While the cultures and world building are on a truly epic, Star Wars scale, I admit I tend to forget about them when the action scenes roll around, and that's only because the action scenes, and the football games for that matter, are on a completely engaging level. Whenever Quentin and his friends were in a game, a fistfight, or running for their lives, all I could think about was: "how the hell are they going to get out of this one," and "please for the love of God don't let anyone else die!" Because this is a Scott Sigler novel, and if there's one thing I've learned from reading his books, it's that someone I like always dies.

But I'm not kidding about the action– it is insane. The things that happen in this series are all the more intense, because these characters weigh in anywhere from 350lbs to 800lbs. The cover above for The MVP is there because in addition to being my favorite novel in the series, it had one of the most desperate battles of football I've ever read. The games are wickedly brutal any way you slice them (they actually have death tallies), but I was literally biting my nails through the entire chapter, shocked at the pain these men and women and aliens were putting themselves through. I won't tell you what Quentin did to play the game, but I will give you my thought process: "Oh my God, he's not going to do that is he? No he's not, he's– Oh my God! What are you thinking?! Don't do it, don't– He totally did it. Wow."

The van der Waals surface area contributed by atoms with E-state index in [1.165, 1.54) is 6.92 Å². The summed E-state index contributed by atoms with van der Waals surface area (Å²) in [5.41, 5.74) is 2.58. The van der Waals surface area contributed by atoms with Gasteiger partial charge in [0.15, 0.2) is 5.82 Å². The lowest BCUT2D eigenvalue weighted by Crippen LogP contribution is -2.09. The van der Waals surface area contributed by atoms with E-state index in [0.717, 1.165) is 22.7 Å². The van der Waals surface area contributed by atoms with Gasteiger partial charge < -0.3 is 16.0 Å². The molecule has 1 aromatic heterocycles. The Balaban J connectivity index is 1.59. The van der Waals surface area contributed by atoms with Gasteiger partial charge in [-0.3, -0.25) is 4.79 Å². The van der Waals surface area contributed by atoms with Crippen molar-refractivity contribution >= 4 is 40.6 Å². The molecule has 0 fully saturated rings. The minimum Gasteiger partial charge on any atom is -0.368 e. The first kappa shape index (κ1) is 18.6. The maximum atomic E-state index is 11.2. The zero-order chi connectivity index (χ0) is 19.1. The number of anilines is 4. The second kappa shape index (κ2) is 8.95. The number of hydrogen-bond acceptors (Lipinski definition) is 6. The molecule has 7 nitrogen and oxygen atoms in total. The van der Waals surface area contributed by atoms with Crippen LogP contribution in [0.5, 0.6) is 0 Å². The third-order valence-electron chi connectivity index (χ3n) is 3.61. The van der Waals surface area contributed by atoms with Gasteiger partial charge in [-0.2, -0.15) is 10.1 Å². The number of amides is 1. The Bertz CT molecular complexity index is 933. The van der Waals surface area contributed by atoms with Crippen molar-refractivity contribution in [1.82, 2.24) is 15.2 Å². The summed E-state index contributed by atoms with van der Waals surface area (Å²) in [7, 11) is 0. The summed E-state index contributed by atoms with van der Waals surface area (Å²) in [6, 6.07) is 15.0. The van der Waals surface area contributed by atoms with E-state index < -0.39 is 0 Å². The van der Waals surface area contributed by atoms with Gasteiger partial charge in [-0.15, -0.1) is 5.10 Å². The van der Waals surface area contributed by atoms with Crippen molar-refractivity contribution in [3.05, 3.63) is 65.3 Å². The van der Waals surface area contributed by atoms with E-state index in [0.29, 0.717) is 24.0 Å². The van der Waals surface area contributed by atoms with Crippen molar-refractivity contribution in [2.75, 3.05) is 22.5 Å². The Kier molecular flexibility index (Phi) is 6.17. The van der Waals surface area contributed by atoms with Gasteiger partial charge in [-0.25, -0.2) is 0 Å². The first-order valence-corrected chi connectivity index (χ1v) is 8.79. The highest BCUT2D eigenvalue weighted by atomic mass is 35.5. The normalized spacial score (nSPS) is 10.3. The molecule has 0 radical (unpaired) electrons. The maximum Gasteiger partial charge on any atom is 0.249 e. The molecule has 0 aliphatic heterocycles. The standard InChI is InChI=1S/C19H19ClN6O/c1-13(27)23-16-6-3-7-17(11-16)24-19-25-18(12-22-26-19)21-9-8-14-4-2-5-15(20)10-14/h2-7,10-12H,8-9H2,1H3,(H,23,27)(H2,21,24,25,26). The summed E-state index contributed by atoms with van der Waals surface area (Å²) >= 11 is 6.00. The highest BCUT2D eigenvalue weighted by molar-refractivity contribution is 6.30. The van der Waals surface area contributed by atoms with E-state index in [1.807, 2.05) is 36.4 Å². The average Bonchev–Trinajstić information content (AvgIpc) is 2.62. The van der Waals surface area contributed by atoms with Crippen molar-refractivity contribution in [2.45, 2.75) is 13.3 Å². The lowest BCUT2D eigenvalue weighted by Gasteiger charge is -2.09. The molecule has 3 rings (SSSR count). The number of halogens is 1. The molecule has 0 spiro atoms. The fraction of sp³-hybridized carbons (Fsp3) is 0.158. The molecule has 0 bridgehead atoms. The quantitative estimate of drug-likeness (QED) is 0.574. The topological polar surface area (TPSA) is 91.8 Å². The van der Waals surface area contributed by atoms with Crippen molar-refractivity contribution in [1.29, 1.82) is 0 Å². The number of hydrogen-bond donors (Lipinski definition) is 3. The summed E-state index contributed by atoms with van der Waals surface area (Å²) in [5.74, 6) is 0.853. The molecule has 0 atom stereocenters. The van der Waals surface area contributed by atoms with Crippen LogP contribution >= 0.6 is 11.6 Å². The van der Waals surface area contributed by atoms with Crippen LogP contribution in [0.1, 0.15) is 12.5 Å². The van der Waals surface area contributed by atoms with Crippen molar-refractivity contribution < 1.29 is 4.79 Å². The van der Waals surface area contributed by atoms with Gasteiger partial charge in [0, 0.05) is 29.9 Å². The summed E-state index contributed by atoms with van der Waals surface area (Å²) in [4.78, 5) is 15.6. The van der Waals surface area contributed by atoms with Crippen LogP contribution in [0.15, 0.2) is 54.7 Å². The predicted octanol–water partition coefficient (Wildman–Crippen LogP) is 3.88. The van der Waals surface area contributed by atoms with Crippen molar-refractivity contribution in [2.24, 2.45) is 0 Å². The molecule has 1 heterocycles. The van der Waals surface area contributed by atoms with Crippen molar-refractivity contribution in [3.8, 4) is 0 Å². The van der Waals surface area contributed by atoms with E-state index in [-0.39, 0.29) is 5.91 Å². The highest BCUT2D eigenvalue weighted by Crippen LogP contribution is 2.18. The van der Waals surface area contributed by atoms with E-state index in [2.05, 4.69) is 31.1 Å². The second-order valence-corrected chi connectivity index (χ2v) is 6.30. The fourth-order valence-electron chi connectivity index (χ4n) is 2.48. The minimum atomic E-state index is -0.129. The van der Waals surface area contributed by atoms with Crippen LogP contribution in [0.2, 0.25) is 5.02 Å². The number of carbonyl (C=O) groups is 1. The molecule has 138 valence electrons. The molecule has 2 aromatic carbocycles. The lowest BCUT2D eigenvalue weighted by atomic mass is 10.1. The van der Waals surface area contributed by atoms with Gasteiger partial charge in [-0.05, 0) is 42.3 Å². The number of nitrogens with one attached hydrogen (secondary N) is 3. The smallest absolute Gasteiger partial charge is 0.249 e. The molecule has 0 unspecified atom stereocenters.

And if you think that's insane, allow me to share my thoughts about the novella Title Fight: "What... The... F*ck... Did I just read, and let's read it again to make sure my eyes didn't deceive me... Nope. That totally happened. Holy sh*t."

If the above isn't motivation enough, here's some more– the characters. Sigler is fantastic at creating interesting, semi-insane characters, and that's more evident in this series than ever. While I have love for dual-personality Becca, highly intelligent Kimberlin, loyal Choto, and the truly insane Tweedy brothers, Quentin is still the rock star of the series. He goes through an absolutely amazing transition, always growing and becoming a stronger character. Really, the series isn't about football or space politics at all. It's about one man learning to change his outlook and better his life, and the life of those around him. Quentin can be an asshole at times, but he's one of the strongest leads in science fiction, and my greatest pleasure from the series (jaw-dropping football games and ruthless fistfights aside) was watching him grow.

I knew I would like this series because it was written by master author Scott Sigler. I didn't think I would fall in love with it as much as I did. Even before writing this review, I've ranted about it to all my friends, telling them, "Seriously, I know how it sounds, but give it a chance, and you won't be disappointed." Funny how Quentin said similar things to his teammates when things were falling apart, and it was time for the underdogs to rise back up and kick some serious ass.